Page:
In ancient days two samurai dwelt in Sendai of the North. They were friends and brothers in arms.
Hasunuma one was named, and the other Saito. Now it happened that a daughter was born to the house of Hasunuma, and upon the selfsame day, and in the selfsame hour, there was born to the house of Saito a son. The boy child they called Konojo, and the girl they called Aiko, which means the Child of Love.
Or ever a year had passed over their innocent heads the children were betrothed to one another. And as a token the wife of Saito gave a golden comb to the wife of Hasunuma, saying: “For the child’s hair when she shall be old enough.” Aiko’s mother wrapped the comb in a handkerchief, and laid it away in her chest. It was of gold lacquer, very fine work, adorned with golden dragon-flies.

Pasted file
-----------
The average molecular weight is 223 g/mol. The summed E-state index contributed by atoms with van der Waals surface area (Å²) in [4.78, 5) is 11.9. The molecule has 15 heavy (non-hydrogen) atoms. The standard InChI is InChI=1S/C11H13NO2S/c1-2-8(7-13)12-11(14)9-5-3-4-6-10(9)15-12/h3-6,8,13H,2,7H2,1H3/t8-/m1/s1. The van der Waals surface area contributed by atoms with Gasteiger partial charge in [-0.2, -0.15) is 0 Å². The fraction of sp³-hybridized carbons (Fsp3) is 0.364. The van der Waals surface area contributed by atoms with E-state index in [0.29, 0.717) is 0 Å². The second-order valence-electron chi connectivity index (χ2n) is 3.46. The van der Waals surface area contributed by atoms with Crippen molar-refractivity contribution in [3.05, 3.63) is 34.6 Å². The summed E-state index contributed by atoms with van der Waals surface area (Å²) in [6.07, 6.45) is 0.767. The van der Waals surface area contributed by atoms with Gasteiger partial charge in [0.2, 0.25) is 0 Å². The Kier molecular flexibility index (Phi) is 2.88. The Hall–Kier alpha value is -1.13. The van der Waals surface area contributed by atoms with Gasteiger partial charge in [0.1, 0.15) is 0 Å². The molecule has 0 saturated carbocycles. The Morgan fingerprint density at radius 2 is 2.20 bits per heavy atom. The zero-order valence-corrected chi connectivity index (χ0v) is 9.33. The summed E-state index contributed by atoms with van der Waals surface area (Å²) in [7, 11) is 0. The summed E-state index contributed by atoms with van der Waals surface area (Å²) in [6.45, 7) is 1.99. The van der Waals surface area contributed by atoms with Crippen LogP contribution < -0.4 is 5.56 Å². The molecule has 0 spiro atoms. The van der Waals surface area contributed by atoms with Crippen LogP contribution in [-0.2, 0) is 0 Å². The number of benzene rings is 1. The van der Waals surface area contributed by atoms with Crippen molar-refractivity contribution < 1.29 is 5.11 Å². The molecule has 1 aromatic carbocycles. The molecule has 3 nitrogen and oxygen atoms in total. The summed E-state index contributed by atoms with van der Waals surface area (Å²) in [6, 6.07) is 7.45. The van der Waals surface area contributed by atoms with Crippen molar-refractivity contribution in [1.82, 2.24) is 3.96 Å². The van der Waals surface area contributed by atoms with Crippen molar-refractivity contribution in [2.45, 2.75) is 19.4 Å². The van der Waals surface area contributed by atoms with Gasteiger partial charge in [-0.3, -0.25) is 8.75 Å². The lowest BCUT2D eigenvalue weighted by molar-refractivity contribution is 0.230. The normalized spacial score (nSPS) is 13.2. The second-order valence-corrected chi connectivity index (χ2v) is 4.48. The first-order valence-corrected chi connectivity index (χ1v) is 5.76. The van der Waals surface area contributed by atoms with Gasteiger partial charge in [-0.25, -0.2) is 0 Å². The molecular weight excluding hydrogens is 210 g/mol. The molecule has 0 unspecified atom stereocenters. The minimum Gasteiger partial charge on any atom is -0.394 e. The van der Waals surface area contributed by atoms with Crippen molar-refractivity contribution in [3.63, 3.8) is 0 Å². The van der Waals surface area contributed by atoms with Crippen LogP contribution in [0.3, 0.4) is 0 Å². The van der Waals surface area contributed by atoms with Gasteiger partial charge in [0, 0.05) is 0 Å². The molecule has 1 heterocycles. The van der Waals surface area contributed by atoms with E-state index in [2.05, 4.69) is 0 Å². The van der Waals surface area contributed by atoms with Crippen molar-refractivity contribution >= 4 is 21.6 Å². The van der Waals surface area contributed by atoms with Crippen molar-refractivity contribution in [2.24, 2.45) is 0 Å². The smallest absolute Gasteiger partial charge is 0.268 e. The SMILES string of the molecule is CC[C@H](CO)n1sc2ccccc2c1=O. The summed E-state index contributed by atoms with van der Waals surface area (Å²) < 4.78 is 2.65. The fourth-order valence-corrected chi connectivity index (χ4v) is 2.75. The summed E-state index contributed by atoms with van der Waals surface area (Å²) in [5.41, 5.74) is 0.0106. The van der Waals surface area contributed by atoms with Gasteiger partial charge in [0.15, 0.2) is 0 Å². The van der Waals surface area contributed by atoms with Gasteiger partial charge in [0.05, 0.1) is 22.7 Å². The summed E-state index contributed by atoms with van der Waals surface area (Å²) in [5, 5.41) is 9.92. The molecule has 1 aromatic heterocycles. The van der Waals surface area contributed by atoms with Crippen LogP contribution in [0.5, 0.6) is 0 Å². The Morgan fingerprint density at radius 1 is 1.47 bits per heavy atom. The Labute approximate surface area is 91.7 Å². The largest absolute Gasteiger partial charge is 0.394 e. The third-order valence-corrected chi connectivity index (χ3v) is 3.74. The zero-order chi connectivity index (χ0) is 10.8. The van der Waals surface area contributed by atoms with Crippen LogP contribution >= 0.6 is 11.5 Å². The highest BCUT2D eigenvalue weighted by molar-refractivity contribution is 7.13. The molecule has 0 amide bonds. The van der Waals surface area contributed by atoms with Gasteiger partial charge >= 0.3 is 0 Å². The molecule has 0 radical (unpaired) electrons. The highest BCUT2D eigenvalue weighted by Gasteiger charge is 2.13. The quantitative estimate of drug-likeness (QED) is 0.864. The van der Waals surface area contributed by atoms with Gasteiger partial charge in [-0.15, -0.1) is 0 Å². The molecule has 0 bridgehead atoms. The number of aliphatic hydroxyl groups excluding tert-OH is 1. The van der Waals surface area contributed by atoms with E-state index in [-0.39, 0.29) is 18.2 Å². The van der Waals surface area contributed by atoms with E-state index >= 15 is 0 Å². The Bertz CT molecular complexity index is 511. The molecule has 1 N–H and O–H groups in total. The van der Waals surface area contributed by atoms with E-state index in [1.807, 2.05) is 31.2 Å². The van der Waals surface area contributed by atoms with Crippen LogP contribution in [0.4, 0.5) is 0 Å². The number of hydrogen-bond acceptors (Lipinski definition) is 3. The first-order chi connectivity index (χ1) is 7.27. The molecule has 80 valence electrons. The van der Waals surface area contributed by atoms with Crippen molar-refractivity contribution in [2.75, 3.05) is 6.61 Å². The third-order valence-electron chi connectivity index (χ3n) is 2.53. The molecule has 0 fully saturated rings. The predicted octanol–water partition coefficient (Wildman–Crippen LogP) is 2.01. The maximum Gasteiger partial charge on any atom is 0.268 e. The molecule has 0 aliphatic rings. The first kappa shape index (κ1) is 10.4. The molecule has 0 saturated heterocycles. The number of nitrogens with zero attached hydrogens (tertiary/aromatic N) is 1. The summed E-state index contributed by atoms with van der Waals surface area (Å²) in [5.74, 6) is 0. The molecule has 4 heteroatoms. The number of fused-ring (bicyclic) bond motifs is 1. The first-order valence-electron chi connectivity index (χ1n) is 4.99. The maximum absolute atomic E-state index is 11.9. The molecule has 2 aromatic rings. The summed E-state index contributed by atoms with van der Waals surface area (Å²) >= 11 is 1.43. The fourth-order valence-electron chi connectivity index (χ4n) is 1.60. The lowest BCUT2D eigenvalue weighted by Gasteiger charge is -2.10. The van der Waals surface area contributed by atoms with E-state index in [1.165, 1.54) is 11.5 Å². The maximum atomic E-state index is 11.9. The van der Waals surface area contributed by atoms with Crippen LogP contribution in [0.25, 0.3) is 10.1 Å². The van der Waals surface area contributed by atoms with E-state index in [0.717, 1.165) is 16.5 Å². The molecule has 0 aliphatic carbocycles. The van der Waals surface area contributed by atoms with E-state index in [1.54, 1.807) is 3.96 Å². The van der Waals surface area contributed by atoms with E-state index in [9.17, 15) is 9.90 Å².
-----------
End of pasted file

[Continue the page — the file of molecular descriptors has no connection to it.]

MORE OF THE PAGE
This was very well; but before long misfortune came upon Saito and his house, for, by sad mischance, he aroused the ire of his feudal lord, and he was fain to fly from Sendai by night, and his wife was with him, and the child. No man knew where they went, or had any news of them, nor of how they fared, and for long, long years Hasunuma heard not one word of them.
The child Aiko grew to be the loveliest lady in Sendai. She had longer hair than any maiden in the city, and she was the most graceful dancer ever seen. She moved as a wave of the sea, or a cloud of the sky, or the wild bamboo grass in the wind. She had a sister eleven moons younger than she, who was called Aiyamé, or the Water Iris; and she was the second loveliest lady in Sendai. Aiko was white, but Aiyamé was brown, quick, and light, and laughing. When they went abroad in the streets of Sendai, folk said, “There go the moon and the south wind.”